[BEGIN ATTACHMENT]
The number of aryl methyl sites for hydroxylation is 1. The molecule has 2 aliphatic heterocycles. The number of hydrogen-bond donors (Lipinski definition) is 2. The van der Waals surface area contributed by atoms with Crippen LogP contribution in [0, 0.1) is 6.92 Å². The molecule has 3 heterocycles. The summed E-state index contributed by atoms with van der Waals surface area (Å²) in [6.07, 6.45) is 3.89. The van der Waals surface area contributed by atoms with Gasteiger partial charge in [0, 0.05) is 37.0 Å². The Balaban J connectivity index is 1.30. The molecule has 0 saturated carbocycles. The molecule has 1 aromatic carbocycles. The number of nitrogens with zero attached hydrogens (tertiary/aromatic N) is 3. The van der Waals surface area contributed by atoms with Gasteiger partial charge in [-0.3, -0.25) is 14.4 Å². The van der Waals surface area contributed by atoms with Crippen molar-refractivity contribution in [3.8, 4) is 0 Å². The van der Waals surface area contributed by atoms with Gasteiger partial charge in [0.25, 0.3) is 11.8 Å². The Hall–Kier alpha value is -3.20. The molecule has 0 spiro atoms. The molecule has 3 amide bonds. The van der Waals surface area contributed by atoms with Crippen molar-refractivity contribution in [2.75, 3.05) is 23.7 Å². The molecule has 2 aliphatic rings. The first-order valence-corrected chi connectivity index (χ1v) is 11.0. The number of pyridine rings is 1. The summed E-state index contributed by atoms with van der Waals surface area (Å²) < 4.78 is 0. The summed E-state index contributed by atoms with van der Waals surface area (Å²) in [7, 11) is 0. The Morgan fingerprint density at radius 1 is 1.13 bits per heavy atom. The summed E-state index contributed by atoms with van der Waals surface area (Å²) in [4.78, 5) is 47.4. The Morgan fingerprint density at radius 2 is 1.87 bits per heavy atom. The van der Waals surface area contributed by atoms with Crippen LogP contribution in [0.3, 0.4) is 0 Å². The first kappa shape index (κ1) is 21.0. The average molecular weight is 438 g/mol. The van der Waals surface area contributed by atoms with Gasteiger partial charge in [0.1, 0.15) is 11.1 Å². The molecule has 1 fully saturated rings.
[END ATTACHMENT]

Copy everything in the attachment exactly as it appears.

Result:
The number of aryl methyl sites for hydroxylation is 1. The molecule has 2 aliphatic heterocycles. The number of hydrogen-bond donors (Lipinski definition) is 2. The van der Waals surface area contributed by atoms with Crippen LogP contribution in [0, 0.1) is 6.92 Å². The molecule has 3 heterocycles. The summed E-state index contributed by atoms with van der Waals surface area (Å²) in [6.07, 6.45) is 3.89. The van der Waals surface area contributed by atoms with Gasteiger partial charge in [0, 0.05) is 37.0 Å². The Balaban J connectivity index is 1.30. The molecule has 0 saturated carbocycles. The molecule has 1 aromatic carbocycles. The number of nitrogens with zero attached hydrogens (tertiary/aromatic N) is 3. The van der Waals surface area contributed by atoms with Gasteiger partial charge in [-0.3, -0.25) is 14.4 Å². The van der Waals surface area contributed by atoms with Crippen molar-refractivity contribution in [3.8, 4) is 0 Å². The van der Waals surface area contributed by atoms with Gasteiger partial charge in [0.25, 0.3) is 11.8 Å². The Hall–Kier alpha value is -3.20. The molecule has 0 spiro atoms. The molecule has 3 amide bonds. The van der Waals surface area contributed by atoms with Crippen molar-refractivity contribution in [2.75, 3.05) is 23.7 Å². The molecule has 2 aliphatic rings. The first-order valence-corrected chi connectivity index (χ1v) is 11.0. The number of pyridine rings is 1. The summed E-state index contributed by atoms with van der Waals surface area (Å²) < 4.78 is 0. The summed E-state index contributed by atoms with van der Waals surface area (Å²) in [7, 11) is 0. The Morgan fingerprint density at radius 1 is 1.13 bits per heavy atom. The summed E-state index contributed by atoms with van der Waals surface area (Å²) in [4.78, 5) is 47.4. The Morgan fingerprint density at radius 2 is 1.87 bits per heavy atom. The van der Waals surface area contributed by atoms with Crippen LogP contribution in [0.3, 0.4) is 0 Å². The first kappa shape index (κ1) is 21.0. The average molecular weight is 438 g/mol. The van der Waals surface area contributed by atoms with Gasteiger partial charge in [0.1, 0.15) is 11.1 Å². The molecule has 1 fully saturated rings.